By Cameron Pierre-Pierre

It sometimes feels like the world is coming to an end when I turn on the TV, and catch up with the election. There is the predictable, yet no less concerning Donald Trump scandals. Recently, Massachusetts Senator Elizabeth Warren has reduced herself to the roll of attack dog for Clinton (in a potential bid for the VP spot). The left and right wings have both collapsed. The right keeps reassuring everyone that they will be unified and stronger by the end of the election. The left keeps reassuring everyone that ignorance will not prevail over intelligence, even though we’ve seen with the so called “Brexit” that isn’t necessarily true.
I think one of the big reasons why everything is collapsing in on itself is a lack of communication, like in a relationship. No, I’m serious. Hear me out. Many people in this country have been feeling economic insecurity, and that is legitimate. Other people want to keep our country open to outsiders and grow and evolve, which is also legitimate. The problem is that for the past several decades, politicians on both sides of the aisle have been pitting the population against each other. They’ve polarized our political system to the point where for some reason, if you are against abortion; you are also against gay marriage and want to restrict immigration. That is obviously an over simplification but the point is that we have drawn battle lines between two currently incompatible political ideologies.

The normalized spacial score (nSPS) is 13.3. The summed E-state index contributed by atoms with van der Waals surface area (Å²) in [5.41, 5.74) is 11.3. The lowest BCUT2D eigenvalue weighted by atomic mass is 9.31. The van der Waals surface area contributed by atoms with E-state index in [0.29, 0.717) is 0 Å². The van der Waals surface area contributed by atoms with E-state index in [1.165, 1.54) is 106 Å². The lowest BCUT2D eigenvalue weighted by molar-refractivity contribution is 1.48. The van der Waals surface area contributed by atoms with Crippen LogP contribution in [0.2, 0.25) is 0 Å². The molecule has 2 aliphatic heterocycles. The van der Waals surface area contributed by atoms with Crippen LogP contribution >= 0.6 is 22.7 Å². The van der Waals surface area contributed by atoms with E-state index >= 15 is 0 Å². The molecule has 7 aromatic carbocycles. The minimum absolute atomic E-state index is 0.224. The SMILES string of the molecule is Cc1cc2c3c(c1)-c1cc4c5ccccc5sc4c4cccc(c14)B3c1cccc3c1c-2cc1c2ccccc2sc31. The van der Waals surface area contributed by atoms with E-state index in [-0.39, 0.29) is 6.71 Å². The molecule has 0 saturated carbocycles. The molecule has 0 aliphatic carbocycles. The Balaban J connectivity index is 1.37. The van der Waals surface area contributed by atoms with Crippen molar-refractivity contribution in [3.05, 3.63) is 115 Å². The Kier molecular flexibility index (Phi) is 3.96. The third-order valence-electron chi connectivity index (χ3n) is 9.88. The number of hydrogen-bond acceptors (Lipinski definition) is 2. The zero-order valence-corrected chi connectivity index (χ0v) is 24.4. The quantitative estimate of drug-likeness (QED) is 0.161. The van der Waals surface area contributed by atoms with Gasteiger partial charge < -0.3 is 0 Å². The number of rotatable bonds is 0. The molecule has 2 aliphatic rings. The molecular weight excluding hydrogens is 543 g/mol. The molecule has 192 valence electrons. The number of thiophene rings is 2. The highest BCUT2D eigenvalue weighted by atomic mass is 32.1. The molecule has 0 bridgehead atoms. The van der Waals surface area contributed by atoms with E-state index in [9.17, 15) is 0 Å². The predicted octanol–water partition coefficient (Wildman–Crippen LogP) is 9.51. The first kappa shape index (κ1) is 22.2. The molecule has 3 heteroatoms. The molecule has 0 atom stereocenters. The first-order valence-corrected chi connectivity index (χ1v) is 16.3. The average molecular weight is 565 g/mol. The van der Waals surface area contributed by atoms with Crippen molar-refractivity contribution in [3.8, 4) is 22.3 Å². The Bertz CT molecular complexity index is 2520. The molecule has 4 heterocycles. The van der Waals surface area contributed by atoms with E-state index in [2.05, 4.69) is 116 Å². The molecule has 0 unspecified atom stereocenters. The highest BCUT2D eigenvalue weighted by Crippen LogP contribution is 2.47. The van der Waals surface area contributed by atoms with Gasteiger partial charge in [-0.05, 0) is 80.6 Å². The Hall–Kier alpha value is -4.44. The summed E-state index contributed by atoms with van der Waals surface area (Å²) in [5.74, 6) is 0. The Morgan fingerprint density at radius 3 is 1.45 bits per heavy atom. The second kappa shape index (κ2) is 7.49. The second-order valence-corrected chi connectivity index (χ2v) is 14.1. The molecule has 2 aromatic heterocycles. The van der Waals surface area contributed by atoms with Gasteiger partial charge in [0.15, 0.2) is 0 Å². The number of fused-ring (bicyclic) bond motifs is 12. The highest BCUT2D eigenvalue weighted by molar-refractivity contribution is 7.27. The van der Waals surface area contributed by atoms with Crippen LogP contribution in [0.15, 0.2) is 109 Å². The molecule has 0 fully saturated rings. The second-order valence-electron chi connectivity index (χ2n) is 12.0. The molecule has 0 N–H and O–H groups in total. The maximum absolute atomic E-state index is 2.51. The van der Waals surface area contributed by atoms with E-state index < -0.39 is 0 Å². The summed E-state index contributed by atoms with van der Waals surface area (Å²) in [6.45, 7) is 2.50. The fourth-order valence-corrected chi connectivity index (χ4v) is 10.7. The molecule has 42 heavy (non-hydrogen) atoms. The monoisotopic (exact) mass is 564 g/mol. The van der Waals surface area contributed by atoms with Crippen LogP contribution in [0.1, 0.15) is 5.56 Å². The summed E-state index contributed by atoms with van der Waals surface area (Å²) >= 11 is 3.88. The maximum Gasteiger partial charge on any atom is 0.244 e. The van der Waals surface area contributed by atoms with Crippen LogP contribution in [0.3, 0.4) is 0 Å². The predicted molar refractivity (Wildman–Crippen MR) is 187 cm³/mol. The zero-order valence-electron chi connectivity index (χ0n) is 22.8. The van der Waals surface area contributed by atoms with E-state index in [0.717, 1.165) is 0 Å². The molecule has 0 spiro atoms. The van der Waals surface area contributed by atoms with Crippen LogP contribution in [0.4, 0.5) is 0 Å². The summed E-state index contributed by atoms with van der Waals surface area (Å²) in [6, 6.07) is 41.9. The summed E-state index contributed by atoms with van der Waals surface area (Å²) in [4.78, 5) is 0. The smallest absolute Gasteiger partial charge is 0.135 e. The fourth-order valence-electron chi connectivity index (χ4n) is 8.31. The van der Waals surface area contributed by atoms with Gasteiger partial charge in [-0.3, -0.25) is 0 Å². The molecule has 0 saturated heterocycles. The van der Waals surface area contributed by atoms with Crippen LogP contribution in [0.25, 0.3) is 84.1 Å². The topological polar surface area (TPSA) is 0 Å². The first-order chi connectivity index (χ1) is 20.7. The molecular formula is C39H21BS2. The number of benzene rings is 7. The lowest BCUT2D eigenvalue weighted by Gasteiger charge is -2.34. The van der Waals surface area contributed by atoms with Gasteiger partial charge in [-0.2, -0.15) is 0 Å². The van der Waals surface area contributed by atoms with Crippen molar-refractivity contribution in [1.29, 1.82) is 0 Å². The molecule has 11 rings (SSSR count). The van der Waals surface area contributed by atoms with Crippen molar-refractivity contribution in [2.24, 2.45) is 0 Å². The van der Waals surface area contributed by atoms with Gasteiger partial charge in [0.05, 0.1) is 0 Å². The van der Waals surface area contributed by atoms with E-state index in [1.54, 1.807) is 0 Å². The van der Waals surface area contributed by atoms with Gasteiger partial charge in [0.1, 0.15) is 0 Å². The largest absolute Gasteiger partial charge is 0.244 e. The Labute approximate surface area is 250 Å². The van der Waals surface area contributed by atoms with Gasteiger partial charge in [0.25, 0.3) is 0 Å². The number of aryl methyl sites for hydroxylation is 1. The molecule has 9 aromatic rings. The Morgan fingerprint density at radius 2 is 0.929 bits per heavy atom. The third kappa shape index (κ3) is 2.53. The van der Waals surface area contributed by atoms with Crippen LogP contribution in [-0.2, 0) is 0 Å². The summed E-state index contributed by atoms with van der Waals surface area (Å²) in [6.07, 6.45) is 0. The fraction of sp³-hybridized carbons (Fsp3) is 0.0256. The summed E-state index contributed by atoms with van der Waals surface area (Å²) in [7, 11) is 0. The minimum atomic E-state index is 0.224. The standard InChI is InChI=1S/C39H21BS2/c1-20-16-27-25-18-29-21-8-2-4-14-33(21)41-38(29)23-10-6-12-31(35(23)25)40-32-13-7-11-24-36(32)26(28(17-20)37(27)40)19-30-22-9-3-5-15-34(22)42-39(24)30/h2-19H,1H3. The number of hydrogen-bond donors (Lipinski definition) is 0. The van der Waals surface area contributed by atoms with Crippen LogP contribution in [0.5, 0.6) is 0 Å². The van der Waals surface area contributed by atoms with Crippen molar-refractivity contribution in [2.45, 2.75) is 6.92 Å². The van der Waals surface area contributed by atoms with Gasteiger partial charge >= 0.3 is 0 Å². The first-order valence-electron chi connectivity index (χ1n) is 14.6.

Now this is where communication is key. We will never all understand each others positions if we can’t talk and see it from the other side. People who feel differently should have a forum by which they want to communicate their differences, not elected officials that antagonize and exacerbate them. These problems existed well before this election, but it certainly hasn’t done anything to improve the quality of our political discourse. If anything, it has made cross-ideological communication less likely. Unfortunately, if we don’t start communicating, it is unlikely that our leaders will ever get anything done. And that just might cause the end of the world.

Cameron Pierre-Pierre is a student at the University of Rochester studying Latin American History.

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